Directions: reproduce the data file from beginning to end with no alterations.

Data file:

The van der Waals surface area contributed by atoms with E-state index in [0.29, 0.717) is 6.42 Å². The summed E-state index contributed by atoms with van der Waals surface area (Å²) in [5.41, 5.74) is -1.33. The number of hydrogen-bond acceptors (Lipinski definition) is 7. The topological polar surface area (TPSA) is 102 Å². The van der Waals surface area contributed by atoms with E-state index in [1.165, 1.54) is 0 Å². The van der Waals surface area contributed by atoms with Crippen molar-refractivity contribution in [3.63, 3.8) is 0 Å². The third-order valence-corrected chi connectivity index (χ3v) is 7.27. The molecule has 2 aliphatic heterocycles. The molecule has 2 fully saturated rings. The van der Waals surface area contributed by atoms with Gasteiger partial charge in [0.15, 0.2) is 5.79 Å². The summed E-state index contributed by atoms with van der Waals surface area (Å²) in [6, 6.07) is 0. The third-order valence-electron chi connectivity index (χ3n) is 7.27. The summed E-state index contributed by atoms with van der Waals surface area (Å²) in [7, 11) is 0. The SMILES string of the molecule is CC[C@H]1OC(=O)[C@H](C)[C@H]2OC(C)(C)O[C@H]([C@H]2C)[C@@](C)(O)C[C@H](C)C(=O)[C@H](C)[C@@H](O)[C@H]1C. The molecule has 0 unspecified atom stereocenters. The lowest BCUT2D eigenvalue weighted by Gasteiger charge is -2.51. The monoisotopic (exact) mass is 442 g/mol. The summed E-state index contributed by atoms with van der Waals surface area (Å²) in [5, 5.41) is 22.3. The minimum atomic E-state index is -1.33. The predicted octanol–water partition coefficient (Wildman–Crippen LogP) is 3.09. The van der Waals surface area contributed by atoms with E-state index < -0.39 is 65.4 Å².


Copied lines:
The van der Waals surface area contributed by atoms with E-state index in [0.29, 0.717) is 6.42 Å². The summed E-state index contributed by atoms with van der Waals surface area (Å²) in [5.41, 5.74) is -1.33. The number of hydrogen-bond acceptors (Lipinski definition) is 7. The topological polar surface area (TPSA) is 102 Å². The van der Waals surface area contributed by atoms with E-state index in [1.165, 1.54) is 0 Å². The van der Waals surface area contributed by atoms with Crippen molar-refractivity contribution in [3.63, 3.8) is 0 Å². The third-order valence-corrected chi connectivity index (χ3v) is 7.27. The molecule has 2 aliphatic heterocycles. The molecule has 2 fully saturated rings. The van der Waals surface area contributed by atoms with Gasteiger partial charge in [0.15, 0.2) is 5.79 Å². The summed E-state index contributed by atoms with van der Waals surface area (Å²) in [6, 6.07) is 0. The third-order valence-electron chi connectivity index (χ3n) is 7.27. The summed E-state index contributed by atoms with van der Waals surface area (Å²) in [7, 11) is 0. The SMILES string of the molecule is CC[C@H]1OC(=O)[C@H](C)[C@H]2OC(C)(C)O[C@H]([C@H]2C)[C@@](C)(O)C[C@H](C)C(=O)[C@H](C)[C@@H](O)[C@H]1C. The molecule has 0 unspecified atom stereocenters. The lowest BCUT2D eigenvalue weighted by Gasteiger charge is -2.51. The monoisotopic (exact) mass is 442 g/mol. The summed E-state index contributed by atoms with van der Waals surface area (Å²) in [5, 5.41) is 22.3. The minimum atomic E-state index is -1.33. The predicted octanol–water partition coefficient (Wildman–Crippen LogP) is 3.09. The van der Waals surface area contributed by atoms with E-state index < -0.39 is 65.4 Å².